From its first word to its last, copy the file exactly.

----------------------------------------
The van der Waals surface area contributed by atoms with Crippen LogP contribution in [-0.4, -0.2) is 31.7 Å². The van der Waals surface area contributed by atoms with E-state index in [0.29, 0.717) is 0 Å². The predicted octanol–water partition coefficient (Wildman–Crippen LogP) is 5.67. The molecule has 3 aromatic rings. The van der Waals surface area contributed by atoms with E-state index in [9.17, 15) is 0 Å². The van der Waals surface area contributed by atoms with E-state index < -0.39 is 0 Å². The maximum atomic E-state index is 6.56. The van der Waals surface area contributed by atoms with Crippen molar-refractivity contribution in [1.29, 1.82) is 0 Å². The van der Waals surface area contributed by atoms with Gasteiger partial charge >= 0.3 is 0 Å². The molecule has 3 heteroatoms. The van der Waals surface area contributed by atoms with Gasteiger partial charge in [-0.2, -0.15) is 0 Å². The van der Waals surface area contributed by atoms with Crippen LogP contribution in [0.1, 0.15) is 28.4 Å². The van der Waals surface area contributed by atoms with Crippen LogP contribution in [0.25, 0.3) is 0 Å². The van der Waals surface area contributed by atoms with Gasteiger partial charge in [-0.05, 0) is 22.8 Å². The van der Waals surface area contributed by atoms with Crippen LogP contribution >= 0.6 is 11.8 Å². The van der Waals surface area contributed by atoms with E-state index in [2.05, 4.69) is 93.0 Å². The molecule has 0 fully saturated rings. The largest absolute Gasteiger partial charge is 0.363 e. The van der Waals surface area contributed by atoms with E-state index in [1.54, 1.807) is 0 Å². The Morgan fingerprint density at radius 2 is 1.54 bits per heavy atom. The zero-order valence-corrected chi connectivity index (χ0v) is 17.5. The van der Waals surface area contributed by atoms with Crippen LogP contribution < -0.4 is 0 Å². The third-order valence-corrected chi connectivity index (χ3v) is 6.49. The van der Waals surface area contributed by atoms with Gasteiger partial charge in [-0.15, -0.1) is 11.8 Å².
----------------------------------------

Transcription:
The van der Waals surface area contributed by atoms with Crippen LogP contribution in [-0.4, -0.2) is 31.7 Å². The van der Waals surface area contributed by atoms with E-state index in [0.29, 0.717) is 0 Å². The predicted octanol–water partition coefficient (Wildman–Crippen LogP) is 5.67. The molecule has 3 aromatic rings. The van der Waals surface area contributed by atoms with E-state index in [9.17, 15) is 0 Å². The van der Waals surface area contributed by atoms with E-state index < -0.39 is 0 Å². The maximum atomic E-state index is 6.56. The van der Waals surface area contributed by atoms with Crippen molar-refractivity contribution in [1.29, 1.82) is 0 Å². The van der Waals surface area contributed by atoms with Gasteiger partial charge >= 0.3 is 0 Å². The molecule has 3 heteroatoms. The van der Waals surface area contributed by atoms with Gasteiger partial charge in [-0.2, -0.15) is 0 Å². The van der Waals surface area contributed by atoms with Crippen LogP contribution in [0.1, 0.15) is 28.4 Å². The van der Waals surface area contributed by atoms with Crippen LogP contribution in [0.25, 0.3) is 0 Å². The van der Waals surface area contributed by atoms with Gasteiger partial charge in [-0.05, 0) is 22.8 Å². The van der Waals surface area contributed by atoms with Crippen LogP contribution >= 0.6 is 11.8 Å². The van der Waals surface area contributed by atoms with E-state index in [2.05, 4.69) is 93.0 Å². The molecule has 0 fully saturated rings. The largest absolute Gasteiger partial charge is 0.363 e. The van der Waals surface area contributed by atoms with E-state index in [1.54, 1.807) is 0 Å². The Morgan fingerprint density at radius 2 is 1.54 bits per heavy atom. The zero-order valence-corrected chi connectivity index (χ0v) is 17.5. The van der Waals surface area contributed by atoms with Crippen LogP contribution < -0.4 is 0 Å². The third-order valence-corrected chi connectivity index (χ3v) is 6.49. The van der Waals surface area contributed by atoms with Gasteiger partial charge in [-0.15, -0.1) is 11.8 Å².